In a 2014 testimony to the House Financial Services Committee, CBO Director Douglas Elmendorf acknowledged there are drawbacks to both accounting methods. But he argued that the differences between the federal government and private investors don’t change the fact that when the government makes financial transactions “whose returns are correlated with the performance of the economy,” taxpayers face costly risks.

Taking account how the public assesses financial risks is a more useful method than current federal standards because it helps policymakers understand the trade-offs between policies when some of them involve market risks, Elmendorf said in his testimony.

“When the government finances a risky loan by selling a Treasury security, it is effectively imposing risk on some members of the public: If such a loan is repaid as expected, the interest and principal payments cover the government’s obligation to the holder of the Treasury security, but if the borrower defaults, the obligation to the security holder must be paid for either by raising taxes or by cutting other spending,” according to the testimony.

“Ex-Im has not cost taxpayers a dime. Using the accounting method required by Congress, it has returned money to the Treasury — a ‘negative subsidy’— for two decades,” according to a Chamber spokesperson who declined to be identified.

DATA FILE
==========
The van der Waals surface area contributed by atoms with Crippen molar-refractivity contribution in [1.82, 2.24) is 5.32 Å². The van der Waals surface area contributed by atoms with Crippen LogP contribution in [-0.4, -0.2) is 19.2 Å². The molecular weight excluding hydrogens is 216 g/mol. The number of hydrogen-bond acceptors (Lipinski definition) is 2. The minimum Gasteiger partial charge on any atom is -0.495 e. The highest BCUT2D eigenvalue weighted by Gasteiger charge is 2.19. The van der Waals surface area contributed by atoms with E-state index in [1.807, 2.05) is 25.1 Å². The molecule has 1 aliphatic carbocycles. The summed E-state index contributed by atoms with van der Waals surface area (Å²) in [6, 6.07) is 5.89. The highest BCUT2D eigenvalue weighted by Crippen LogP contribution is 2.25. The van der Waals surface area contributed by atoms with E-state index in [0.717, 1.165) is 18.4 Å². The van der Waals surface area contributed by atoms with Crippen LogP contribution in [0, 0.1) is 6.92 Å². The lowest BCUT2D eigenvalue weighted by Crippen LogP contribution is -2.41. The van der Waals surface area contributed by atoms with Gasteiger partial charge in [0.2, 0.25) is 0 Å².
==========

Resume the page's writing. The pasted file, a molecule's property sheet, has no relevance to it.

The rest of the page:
The Pinocchio Test

The Fact Checker obviously takes no position on which accounting method the government should use. The CBO — considered the “gold standard” in Washington — appears to have taken a strong stance for using fair-value accounting, especially when it comes to Export-Import Bank loans. The government is not a private financial institution, and therefore operates on different budgeting standards. It would be unfair to penalize the Export-Import Bank for following the current accounting measures required by law. However, the CBO makes a valid argument that when it comes to loans that use taxpayer money, policymakers can never be too cautious by factoring in market risks or hidden costs to the taxpayer.

That the Export-Import Bank costs $0 to the taxpayer is an oversimplification. There is so much happening in that figure, including the calculation of “negative subsidies,” which is not the same as the type of profits that taxpayers commonly would think of when they see such a tweet. Plus, the “cost” to the taxpayers varies by billions of dollars depending on the accounting method used.

The more complex the topic, the more susceptible it is to spin the issue and mislead the average reader or Twitter user without any context. This is a highly complicated topic, with both sides jumping to flash warnings about exactly how much this agency is costing or not costing taxpayers. But for those not in the fact-checking business, it’s easy to click through a user-friendly and digestible tweet like this and move on. We will be looking at other claims made on this topic, from both critics and supporters of Export-Import Bank.

Accurately simplifying this esoteric topic to four clicks on a tweet is just not possible, and trying to do so is, frankly, irresponsible.